NFPA TCAC is proposing to change NEC section 300.22(B) from "Ducts or Plenums Used for Environmental Air" to "Ducts or Plenums (other than above-ceiling or raised-floor plenums)", and to add the sentence, "It includes ceiling-cavity plenums and raised-floor plenums" to 300.22(C).
NEC 2005 section 300.22(C) would then read "Other Space Used for Environmental Air. This section applies to space used for environmental air-handling purposes other than ducts and plenums as specified in 300.22(A) and (B). It includes ceiling-cavity plenums and raised-floor plenums. It does not include habitable rooms or areas of buildings, the prime purpose of which is not air handling."
Result: no cable could be installed in ducts, or in plenums (other than above-ceiling or raised-floor plenums)—unless, of course, there was a listing for limited-combustible cable to meet this now unique requirement.
One of the perks of turning 50 is that you have been alive long enough to know the game and the rules of engagement. You can watch the players and predict their moves. NEC 2002 and NFPA 90A 2002 both published with the flame-retardant-chemical and fluoropolymer manufacturers in a stalemate. NEC 2005 is a new game, but with the same players. I predict that limited-combustible, by some other, yet-to-be-determined name, will be listed in NEC 2005, and that CMP will be in a very precarious position by the publication of NEC 2008.
How this affects you depends on your role. If you are a cable manufacturer, after a few engineering tweaks to ensure performance, you order the appropriate beads and dump them into your new extruder. If you are the designer or installer, you would simply specify and install the newly listed cable. But if you are the guy that pays the bills, it will be costing you a lot more dollars to provide the same quality and quantity of cabling.
Or, the way most new-building projects are managed, the same money will provide less cabling, which would then have a big effect on the designers and installers (less work) and on the cable manufacturers (less product sold).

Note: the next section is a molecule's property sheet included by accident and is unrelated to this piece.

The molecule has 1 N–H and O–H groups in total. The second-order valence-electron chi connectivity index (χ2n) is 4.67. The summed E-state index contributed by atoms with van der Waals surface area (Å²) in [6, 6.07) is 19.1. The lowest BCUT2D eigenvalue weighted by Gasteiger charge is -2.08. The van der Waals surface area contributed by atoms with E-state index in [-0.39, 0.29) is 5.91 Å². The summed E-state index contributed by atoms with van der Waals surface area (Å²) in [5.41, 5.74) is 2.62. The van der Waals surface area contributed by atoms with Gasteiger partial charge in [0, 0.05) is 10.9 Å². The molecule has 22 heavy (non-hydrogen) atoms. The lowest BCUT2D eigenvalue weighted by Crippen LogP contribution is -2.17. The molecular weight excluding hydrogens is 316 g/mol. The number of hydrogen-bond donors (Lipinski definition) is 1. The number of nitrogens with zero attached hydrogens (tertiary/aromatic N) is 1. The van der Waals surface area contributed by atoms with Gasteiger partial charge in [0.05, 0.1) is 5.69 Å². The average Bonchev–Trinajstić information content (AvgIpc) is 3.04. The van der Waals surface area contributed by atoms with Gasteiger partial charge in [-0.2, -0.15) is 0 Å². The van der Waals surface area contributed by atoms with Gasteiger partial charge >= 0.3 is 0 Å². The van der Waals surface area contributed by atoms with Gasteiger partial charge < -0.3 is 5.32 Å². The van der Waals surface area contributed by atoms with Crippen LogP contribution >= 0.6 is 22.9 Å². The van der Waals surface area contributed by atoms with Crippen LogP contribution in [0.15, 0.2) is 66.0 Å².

...and forward thinking
So, how can we provide the same or more services, and install less cable in the plenums? TIA is busy working on a solution. Ironically, most of the participants aren't realizing the ultimate effect of their actions—less cable will be needed, hence, less cable will be sold.
Remember when the TIA came out with the consolidation point (CP)—an interconnect installed somewhere between two pieces of horizontal cable linking the TR and the work area? Remember that everyone was either excited or worried about having active equipment installed at the CP, even though forbidden within the standard?
Enter the telecommunications enclosure (TE), formerly known as the "tiny TR." The TE is somewhat like a CP, only with active equipment. And how convenient—the cable from the TR to the TE is called "backbone." That means there is no cable-for-cable matching requirement between the TR and the TE. So, you can reduce the fuel load in the plenum even further by installing a single backbone cable from the TR to the TE, active equipment in the TE and, if you are not using the ceiling or under-floor plenum for cable distribution, you can use even less-expensive CMR cable from the TE to the outlet/connector in the work area.
Hence, you will still be designing and installing the same number of outlet/ connectors in the work area; you will just be using shorter cables.
Building owners and property managers will want to make the provisioning and removal of telecommunications cabling a contractual item, specifically stating who puts it in and who takes it out. Using a design formula of a floor-serving TR (during construction) with multiple TEs (installed during client build-out), there will be a much-reduced fuel load going into the plenum, and much less to remove when the client vacates.
Donna Ballast is BICSI's standards representative, and a BICSI registered communications distribution designer (RCDD). Send your questions to Donna via e-mail: email@example.com.
NFPA 90A 2002 section 2-3.10.2 describes a ceiling-cavity plenum as the space between the top of the finished ceiling and the underside of the floor or roof above used to supply air to the occupied area, or return or exhaust air from, or return and exhaust air from the occupied area, provided that certain conditions are met.
NFPA 90A 2002 section 2-3.10.6 describes a raised-floor plenum as the space between the top of the finished floor and the underside of a raised floor to supply air to the occupied area, or return or exhaust air from, or return and exhaust air from the occupied area, provided that certain conditions are met.